Photo credit: Warner Bros.
Military officials have warned of a “credible potential mass shooting” threat on a movie theater somewhere in the United States. The threat was prompted by the soon-to-release psychological thriller “Joker” starring Oscar-Nominated actor Joaquin Phoenix.
Fort Sills Army base in Oklahoma sent out the alarming notice on Monday, which was based on intelligence gathered by the FBI. The “disturbing and very specific “chatter of alleged extremists was found on the dark web, officials said.
“Commanders need to be aware of this threat for Soldier and family safety and to increase situational awareness should they choose to attend the release of this movie at a local theater,” reads the memorandum obtained by ABC affiliate state KSWO-TV in Lawton, Oklahoma.
In a statement to ABC News, Warner Brothers said the film is fictional and not a glorification of “real-world violence.”
“Gun violence in our society is a critical issue, and we extend our deepest sympathy to all victims and families impacted by these tragedies,” Warner Brothers’ statement reads. “Make no mistake: Neither the fictional character Joker, nor the film, is an endorsement of real world violence of any kind.”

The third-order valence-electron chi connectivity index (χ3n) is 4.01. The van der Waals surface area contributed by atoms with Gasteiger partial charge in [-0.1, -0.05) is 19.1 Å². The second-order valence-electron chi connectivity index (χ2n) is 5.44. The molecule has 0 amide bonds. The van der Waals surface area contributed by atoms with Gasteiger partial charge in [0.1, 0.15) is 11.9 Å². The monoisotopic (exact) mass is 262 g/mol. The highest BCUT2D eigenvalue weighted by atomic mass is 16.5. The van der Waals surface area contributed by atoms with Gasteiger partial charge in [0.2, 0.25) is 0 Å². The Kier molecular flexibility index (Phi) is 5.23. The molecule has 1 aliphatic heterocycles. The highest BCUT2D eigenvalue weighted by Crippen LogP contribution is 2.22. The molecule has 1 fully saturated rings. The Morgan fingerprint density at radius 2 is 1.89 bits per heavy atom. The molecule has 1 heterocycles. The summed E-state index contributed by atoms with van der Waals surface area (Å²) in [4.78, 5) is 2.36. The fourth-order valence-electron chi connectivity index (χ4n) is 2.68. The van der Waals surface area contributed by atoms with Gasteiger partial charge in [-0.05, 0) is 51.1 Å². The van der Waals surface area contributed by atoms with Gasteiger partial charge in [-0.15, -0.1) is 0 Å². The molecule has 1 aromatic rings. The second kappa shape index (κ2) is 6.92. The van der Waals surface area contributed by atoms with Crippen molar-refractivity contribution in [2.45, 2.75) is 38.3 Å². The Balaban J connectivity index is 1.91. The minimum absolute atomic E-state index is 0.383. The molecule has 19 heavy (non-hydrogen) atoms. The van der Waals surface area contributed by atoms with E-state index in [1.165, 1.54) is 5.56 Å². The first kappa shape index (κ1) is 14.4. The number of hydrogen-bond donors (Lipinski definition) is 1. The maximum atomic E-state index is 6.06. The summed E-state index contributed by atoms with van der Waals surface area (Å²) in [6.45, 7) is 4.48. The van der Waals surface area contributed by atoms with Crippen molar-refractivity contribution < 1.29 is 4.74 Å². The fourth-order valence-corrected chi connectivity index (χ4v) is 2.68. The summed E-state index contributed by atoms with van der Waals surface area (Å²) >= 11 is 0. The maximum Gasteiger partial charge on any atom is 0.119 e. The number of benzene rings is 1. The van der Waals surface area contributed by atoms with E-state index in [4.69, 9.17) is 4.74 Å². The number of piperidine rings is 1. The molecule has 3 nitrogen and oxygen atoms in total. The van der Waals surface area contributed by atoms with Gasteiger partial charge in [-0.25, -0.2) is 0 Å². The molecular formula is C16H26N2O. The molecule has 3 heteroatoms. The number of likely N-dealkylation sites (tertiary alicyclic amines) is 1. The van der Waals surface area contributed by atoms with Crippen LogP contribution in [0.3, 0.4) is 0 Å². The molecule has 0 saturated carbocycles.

The Aurora movie theater where a 2012 mass shooting occurred has apparently chosen not to screen the “Joker,” according to The Hollywood Reporter.
Brad Garrett, a former FBI special agent and ABC News contributor, said on “Good Morning America” on Thursday that such warnings are becoming more frequent.
“As law enforcement has moved through so many mass shootings and so many other types of violence, that when they get intelligence, even if it’s not specific, they will pass it on to local or state authority just so they are aware,” Garrett said.
The movie, which won the Golden Lion for Best Film at the Venice International Film Festival in Italy earlier this month, is scheduled to be released nationwide on Oct. 4.